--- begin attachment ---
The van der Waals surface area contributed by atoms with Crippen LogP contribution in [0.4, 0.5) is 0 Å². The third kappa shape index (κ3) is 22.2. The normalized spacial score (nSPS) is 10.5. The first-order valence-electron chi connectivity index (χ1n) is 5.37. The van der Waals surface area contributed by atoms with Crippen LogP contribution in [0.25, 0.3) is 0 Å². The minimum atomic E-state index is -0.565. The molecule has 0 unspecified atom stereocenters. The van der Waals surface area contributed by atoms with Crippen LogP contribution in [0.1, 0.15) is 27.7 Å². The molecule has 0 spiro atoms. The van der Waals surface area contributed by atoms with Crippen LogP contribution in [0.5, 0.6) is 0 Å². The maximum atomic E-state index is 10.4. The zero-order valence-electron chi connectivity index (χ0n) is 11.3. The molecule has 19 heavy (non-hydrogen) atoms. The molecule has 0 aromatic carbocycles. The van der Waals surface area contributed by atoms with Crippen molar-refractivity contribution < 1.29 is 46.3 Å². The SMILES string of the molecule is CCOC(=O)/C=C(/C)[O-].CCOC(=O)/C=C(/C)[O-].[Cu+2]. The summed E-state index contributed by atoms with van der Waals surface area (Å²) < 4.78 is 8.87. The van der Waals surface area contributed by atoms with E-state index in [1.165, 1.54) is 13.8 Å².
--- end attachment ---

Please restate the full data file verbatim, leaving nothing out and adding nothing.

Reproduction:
The van der Waals surface area contributed by atoms with Crippen LogP contribution in [0.4, 0.5) is 0 Å². The third kappa shape index (κ3) is 22.2. The normalized spacial score (nSPS) is 10.5. The first-order valence-electron chi connectivity index (χ1n) is 5.37. The van der Waals surface area contributed by atoms with Crippen LogP contribution in [0.25, 0.3) is 0 Å². The minimum atomic E-state index is -0.565. The molecule has 0 unspecified atom stereocenters. The van der Waals surface area contributed by atoms with Crippen LogP contribution in [0.1, 0.15) is 27.7 Å². The molecule has 0 spiro atoms. The van der Waals surface area contributed by atoms with Crippen LogP contribution in [0.5, 0.6) is 0 Å². The maximum atomic E-state index is 10.4. The zero-order valence-electron chi connectivity index (χ0n) is 11.3. The molecule has 19 heavy (non-hydrogen) atoms. The molecule has 0 aromatic carbocycles. The van der Waals surface area contributed by atoms with Crippen molar-refractivity contribution < 1.29 is 46.3 Å². The SMILES string of the molecule is CCOC(=O)/C=C(/C)[O-].CCOC(=O)/C=C(/C)[O-].[Cu+2]. The summed E-state index contributed by atoms with van der Waals surface area (Å²) < 4.78 is 8.87. The van der Waals surface area contributed by atoms with E-state index in [1.165, 1.54) is 13.8 Å².